March 31, 2014 — As the first open enrollment period in the Affordable Care Act’s Health Insurance Marketplace comes to a close, much attention is focused on whether the so-called “Young Invincibles” — adults below age 35 — will enroll in Marketplace health plans. “Young Invincibles” is a term coined by the health insurance industry to describe young adults who forego health insurance believing that they are too healthy to justify the cost of coverage.
More than one-third of Texas’ six million uninsured residents are “Young Invincibles,” and their participation in the Marketplace is critical to reduce the uninsured rate among all Texans. While these young adults have substantial need for health coverage, on the eve of the launch of the Marketplace, Texas’ “Young Invincibles” had a poor understanding of the Affordable Care Act’s health coverage opportunities and held a low opinion of the new law, according to a report released today by Rice University's Baker Institute and the Episcopal Health Foundation.
"The Affordable Care Act is the most ambitious and most expensive federal health care program since the creation of Medicare in 1965," said Elena Marks, president and CEO of the Episcopal Health Foundation and a health policy scholar at the Baker Institute. "Given its cost, it is imperative that we track its effects on both uninsured and insured Texans. The enrollment of young adults in Marketplace plans is important to the long term success of the ACA."
The report released today is part of the Health Reform Monitoring Survey (HRMS)-Texas, based on the HRMS, a national project that provides timely information on implementation issues under the Affordable Care Act (ACA) and changes in health insurance coverage and related health outcomes. The Baker Institute and the Episcopal Health Foundation are partnering to fund and report on key factors about Texans obtained from an expanded representative sample of 1,595 Texas residents.
Marks co-authored the study with Vivian Ho, the James A. Baker III Institute Chair in Health Economics, a professor of economics at Rice and a professor of medicine at Baylor College of Medicine and Patricia Gail Bray, director of the Episcopal Health Foundation's research program and an adjunct faculty member at the University of Texas School of Public Health's Fleming Center for Healthcare Management.
"The survey results indicate that while there are millions of young adults who could benefit from the Marketplace plans, as the Marketplace opened, they were poorly educated about their opportunities." Ho said. "Their unfavorable opinion of the ACA makes the educational efforts that much more difficult.”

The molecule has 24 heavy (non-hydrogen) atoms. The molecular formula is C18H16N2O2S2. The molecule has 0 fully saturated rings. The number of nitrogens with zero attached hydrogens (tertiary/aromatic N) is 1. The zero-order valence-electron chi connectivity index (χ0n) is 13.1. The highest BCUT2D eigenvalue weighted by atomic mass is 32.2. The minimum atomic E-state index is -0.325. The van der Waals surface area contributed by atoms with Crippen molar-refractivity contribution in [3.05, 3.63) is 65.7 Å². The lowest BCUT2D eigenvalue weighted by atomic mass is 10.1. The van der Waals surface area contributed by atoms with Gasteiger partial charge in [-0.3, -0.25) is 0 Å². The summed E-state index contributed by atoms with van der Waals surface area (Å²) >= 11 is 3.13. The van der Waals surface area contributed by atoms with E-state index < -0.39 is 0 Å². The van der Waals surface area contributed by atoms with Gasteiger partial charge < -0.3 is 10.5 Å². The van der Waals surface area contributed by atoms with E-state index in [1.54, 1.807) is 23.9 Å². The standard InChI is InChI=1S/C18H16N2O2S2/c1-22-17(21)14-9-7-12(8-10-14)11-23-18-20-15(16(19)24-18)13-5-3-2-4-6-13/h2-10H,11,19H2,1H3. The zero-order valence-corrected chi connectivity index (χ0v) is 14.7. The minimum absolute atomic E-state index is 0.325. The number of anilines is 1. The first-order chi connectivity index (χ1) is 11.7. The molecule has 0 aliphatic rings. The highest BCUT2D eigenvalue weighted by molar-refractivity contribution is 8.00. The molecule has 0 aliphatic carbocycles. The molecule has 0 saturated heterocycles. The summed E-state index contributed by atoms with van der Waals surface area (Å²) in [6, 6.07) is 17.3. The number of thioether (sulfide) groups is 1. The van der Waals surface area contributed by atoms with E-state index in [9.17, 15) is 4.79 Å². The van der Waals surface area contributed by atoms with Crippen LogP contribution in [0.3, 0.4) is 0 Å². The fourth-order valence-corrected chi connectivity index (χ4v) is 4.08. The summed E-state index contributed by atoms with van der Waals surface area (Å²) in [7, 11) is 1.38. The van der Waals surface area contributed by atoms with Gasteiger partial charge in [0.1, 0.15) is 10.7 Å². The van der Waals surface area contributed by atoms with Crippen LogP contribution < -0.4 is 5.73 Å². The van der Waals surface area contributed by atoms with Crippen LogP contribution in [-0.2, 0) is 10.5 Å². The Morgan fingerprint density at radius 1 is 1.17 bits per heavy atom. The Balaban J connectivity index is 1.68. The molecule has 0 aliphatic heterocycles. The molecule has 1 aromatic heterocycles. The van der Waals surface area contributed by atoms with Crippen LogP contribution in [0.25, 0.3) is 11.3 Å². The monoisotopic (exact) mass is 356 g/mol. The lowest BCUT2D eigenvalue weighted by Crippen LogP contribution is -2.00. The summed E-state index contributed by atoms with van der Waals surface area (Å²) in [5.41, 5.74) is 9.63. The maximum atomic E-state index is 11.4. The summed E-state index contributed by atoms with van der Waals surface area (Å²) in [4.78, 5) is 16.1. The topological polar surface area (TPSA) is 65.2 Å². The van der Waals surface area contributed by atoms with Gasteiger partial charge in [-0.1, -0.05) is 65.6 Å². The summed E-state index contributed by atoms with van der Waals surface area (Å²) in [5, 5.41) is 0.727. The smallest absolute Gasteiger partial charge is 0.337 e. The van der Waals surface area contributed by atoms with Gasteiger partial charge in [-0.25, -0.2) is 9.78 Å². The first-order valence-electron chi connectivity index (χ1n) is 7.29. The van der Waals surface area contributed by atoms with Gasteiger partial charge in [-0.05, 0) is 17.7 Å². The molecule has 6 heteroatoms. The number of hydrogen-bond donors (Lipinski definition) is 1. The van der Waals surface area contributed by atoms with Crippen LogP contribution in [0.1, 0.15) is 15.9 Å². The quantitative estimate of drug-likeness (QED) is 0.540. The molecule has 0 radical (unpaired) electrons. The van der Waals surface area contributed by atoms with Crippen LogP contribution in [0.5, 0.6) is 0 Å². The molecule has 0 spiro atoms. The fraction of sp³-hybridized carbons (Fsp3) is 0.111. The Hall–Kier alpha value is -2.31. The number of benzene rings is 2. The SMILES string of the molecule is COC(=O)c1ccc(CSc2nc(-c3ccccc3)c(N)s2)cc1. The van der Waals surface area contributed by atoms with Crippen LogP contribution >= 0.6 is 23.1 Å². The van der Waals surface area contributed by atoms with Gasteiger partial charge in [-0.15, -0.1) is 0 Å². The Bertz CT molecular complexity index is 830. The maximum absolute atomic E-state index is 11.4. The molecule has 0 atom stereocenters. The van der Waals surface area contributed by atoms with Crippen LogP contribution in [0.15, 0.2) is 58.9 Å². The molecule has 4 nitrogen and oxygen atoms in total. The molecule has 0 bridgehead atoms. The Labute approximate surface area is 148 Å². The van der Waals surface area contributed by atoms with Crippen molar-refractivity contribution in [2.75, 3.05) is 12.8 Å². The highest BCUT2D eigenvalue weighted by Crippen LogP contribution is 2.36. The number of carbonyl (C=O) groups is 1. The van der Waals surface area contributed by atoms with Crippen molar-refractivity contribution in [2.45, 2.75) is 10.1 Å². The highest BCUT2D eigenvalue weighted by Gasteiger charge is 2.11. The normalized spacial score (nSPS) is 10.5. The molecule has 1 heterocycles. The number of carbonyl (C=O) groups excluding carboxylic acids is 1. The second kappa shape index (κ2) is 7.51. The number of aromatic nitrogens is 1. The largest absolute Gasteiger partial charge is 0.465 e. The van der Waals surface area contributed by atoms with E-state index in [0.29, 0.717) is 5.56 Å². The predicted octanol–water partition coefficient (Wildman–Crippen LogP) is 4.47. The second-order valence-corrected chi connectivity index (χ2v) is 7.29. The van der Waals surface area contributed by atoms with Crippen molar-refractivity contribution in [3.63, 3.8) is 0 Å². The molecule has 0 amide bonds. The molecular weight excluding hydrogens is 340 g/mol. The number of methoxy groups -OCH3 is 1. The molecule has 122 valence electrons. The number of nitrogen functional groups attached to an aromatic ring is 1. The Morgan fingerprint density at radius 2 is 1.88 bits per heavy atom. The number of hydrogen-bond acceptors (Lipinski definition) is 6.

Details from the Report
Today’s HRMS-Texas report is the second in a series on the implementation of the Affordable Care Act in the state and examines the experiences of Texas’ “Young Invincibles” in obtaining and paying for health care services and their knowledge and opinion of the ACA.
The HRMS-Texas data show that, despite the potential benefits for young Texans, at the opening of the Health Insurance Marketplace in October 2013, they knew very little about the available opportunities. Forty-three percent reported having a somewhat to very unfavorable opinion of the ACA, while only 24.3 percent reported having a favorable or somewhat favorable opinion.
When asked about their knowledge of how the ACA would most significantly impact them, “Young Invincibles” indicated they knew little or nothing at all. More than 70 percent reported that they had heard only a little or nothing at all about the Marketplace and more than half had not heard that children up to age 26 could remain on their parents’ health plans.
Young adults in Texas are more likely to be uninsured than older adults: 28.3 percent of “Young Invincibles” compared the 21 percent of their older counterparts. While 56.9 percent of older adults are covered by employer sponsored health plans, only 47.2 percent of young adults had such coverage. Not surprisingly, the HRMS-Texas data show that prior to the opening of the Health Insurance Marketplace, Texas’ young adults struggled to pay medical bills and were much less likely than older adults to have a usual place to go for health care. Young adults with household incomes between 139 percent and 400 percent of the federal poverty level — the income group for whom the Marketplace offers substantial premium and cost-sharing subsidies — reported the greatest trouble paying medical bills among all young adults.
The ACA aims to increase the number of young adults with health insurance coverage by allowing those under age 26 to stay on their parents health plans and by offering the lowest Marketplace plans to those under age 30. The HRMS-Texas data show that young adults would benefit from health coverage by improving their ability to pay for care and establish a relationship with a provider.
Read "The Affordable Care Act and Texas’ 'Young Invincibles' here: